Mobile operating systems is probably one of the most sensitive topics in the industry. Insult one platform and you start a flame war. Let’s move on, shall we and go back to basics. In the present perspective, what does Windows Phone have to offer? What does it lack? Read on and join in the discussion.
Windows Mobile was one of the first smartphone OS to be released into the market (dating as far back as the 90s), but unfortunately, it turned into a disaster. The new Windows Phone OS tries to take a different route, and it went well with a new UI, away from styluses and the dreaded Windows 3.1-like interface. The rest, they say, is history.
Today, the OS faces a new threat and a challenger to the 3rd throne — BlackBerry 10 (that’s another story for next time). So what does Windows Phone have to offer now, backed up with strong manufacturers such as Nokia and HTC?
The Best of Windows Phone
1. Smoothness & fluidity – I remember that first time I held Windows Phone. I was amazed with its fresh and fluid UI, and that moment years ago, I was disappointed with the lag we faced with other platforms (yes, we’re talking about Android). Until now, this element continues to surprise people, especially the impatient ones.
2. Unique Design and UI – All hail the beauty of live tiles! Where else have you seen an icon functioning like a notification? Basically, Windows’ new look is for the minimalist, but will still appeal to people nonetheless. When you see a homescreen full of animated squares and rectangles, it makes you want to interact with it. Consumers always want to feel special and different with their phone, and Windows Phone is usually a more practical choice for them.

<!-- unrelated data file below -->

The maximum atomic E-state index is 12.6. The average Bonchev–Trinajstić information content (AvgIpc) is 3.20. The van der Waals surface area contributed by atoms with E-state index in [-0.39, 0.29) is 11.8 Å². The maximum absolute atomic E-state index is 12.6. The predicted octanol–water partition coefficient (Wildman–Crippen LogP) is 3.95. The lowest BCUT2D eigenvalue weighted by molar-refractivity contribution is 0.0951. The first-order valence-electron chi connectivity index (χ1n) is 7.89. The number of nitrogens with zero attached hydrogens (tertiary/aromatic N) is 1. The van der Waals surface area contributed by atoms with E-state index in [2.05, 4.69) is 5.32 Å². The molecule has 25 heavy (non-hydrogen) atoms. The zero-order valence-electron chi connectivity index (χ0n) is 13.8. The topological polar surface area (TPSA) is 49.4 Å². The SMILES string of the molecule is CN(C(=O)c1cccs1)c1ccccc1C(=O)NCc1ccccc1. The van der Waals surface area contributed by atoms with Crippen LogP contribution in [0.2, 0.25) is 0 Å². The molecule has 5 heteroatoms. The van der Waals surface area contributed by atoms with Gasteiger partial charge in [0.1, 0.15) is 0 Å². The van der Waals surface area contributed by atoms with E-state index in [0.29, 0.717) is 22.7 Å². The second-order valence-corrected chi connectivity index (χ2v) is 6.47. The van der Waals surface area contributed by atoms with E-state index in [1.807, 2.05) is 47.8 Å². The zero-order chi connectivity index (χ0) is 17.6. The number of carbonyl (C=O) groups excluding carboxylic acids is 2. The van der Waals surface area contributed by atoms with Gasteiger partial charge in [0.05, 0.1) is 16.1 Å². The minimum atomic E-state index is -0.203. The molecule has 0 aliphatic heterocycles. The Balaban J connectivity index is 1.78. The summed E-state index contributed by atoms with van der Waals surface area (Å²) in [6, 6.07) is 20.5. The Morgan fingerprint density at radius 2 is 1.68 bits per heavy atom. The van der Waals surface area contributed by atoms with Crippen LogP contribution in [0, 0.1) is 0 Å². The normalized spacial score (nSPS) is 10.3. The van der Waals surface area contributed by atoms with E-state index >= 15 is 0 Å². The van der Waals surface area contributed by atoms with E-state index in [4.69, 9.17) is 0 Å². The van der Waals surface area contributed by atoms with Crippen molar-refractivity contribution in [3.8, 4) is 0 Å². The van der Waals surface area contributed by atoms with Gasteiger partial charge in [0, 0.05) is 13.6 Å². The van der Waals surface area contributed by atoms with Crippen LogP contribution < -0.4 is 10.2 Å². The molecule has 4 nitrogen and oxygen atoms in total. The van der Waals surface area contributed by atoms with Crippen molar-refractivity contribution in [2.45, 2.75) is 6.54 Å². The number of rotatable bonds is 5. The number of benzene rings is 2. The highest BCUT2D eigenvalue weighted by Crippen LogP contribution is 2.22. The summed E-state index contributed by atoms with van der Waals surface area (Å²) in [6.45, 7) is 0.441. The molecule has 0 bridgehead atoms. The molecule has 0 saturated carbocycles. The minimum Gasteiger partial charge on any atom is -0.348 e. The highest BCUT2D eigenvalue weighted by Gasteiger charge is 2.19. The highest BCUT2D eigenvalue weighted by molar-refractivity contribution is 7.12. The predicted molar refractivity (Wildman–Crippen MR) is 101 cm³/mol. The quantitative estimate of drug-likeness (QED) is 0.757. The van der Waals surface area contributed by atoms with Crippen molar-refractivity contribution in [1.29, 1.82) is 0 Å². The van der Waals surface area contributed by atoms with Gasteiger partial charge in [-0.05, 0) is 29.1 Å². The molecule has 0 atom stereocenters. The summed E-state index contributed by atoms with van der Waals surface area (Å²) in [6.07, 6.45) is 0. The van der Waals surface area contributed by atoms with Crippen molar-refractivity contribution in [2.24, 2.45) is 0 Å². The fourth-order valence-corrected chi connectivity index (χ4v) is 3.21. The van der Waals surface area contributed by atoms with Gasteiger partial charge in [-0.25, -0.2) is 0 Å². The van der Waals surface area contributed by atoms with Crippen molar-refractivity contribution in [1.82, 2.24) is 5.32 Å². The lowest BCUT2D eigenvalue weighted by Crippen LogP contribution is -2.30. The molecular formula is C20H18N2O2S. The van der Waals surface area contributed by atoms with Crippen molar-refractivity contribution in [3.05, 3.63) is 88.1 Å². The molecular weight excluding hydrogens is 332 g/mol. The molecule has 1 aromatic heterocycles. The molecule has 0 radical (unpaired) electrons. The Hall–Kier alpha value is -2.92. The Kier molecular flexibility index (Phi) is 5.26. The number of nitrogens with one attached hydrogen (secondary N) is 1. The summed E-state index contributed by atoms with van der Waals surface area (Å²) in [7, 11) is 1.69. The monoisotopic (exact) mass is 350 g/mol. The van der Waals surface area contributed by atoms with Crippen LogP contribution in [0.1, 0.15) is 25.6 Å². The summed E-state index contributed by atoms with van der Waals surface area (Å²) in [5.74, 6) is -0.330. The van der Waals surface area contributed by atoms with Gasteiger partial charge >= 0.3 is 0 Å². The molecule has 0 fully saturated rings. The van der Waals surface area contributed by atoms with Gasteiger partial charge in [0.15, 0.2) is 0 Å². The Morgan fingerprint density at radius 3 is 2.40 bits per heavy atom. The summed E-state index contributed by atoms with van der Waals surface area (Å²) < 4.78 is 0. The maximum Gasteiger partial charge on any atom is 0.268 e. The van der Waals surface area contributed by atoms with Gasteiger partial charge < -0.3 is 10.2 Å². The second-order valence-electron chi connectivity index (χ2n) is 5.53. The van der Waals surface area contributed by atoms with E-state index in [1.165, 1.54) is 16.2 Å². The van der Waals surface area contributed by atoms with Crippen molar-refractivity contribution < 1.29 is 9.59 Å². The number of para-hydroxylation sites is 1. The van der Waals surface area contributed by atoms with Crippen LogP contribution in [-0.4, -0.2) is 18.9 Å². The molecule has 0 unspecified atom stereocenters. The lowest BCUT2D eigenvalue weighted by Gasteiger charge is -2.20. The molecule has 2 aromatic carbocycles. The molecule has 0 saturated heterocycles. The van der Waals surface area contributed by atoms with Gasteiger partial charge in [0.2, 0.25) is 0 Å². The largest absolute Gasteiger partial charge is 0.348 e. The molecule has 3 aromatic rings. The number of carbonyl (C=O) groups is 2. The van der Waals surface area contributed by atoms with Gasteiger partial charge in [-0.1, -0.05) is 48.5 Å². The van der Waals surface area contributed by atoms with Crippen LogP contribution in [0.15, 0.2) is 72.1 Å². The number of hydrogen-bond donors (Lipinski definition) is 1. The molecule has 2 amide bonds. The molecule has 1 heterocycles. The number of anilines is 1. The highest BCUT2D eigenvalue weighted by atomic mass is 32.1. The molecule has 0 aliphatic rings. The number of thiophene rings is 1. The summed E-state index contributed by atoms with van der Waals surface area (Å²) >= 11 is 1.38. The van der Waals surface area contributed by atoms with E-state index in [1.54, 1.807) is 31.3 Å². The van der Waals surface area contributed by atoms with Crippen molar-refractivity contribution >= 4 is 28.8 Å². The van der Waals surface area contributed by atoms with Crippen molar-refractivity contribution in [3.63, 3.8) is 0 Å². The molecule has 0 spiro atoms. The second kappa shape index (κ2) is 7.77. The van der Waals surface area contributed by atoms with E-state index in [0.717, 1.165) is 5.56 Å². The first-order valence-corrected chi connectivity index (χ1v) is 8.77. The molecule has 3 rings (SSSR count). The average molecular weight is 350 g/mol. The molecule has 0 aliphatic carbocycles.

3. Straightforward – Just like Apple, it hides everything you don’t need to see. Maybe it’s all due to its closed nature, but if you want things done for you, then here is Windows Phone. If all you want to do is call and text, take away the rest of the shortcuts and make two tiles for your homescreen. The rest is black/white. It’s that straightforward.
Limitation isn’t always a bad thing. Too much customization can lead to ugly combinations, and sometimes even disastrous ones. Windows Phone gives personalization as well, but in a more controlled way. Colors, wallpapers, tile sizes – all at your disposal. Not only is it customizable, but like we said, straightforward and functional.
4. Enterprise Class – If you’re in the Microsoft ecosystem, meaning you have Live, Skype and all your files synced in Skydrive, this one is one big strength for Windows Phone. Microsoft Office will swoop in for the kill for these people, and if Microsoft really does unify the Windows platform, it’s an amazing business combo with your PC.
5. Low Hardware Requirements – As an extension of what we’ve stated in #1, Windows Phone remains fast and fluid – even on low specs. A Windows Phone running a single core 800 MHz processor can equal the real-world performance of a dual-core 1GHz Android device and that alone is impressive. You don’t need to dwell much on the specs if you’re going for a Windows Phone.
The Worst of Windows Phone
1. Notifications – While live tiles work well, we can’t help but say that we need a better notification system. If you don’t have a live tile for a specific app giving out a notification, it’s basically gone unless you open the app. Maybe a swipe to the right from the homescreen to open notifications?
2. App Ecosystem – Windows Phone needs a better app ecosystem. I’ve said this so many times and I’m always criticized for it, but Windows Phone’s app development is so slow. Also, the OS isn’t really welcoming to shifters from iOS and Android as it doesn’t have apps that Android & iOS users are accustomed to.
Microsoft is doing a lot of pushes to Windows Phone for the past few years. Its growth is quite slow, but that’s better than nothing right? Well, only time will tell since another player is trying to make a comeback and its initials are BB – aimed at the corporate world as well. What about you, what were your best and worst experiences with Windows Phone? Where do you see it in the next 5 years?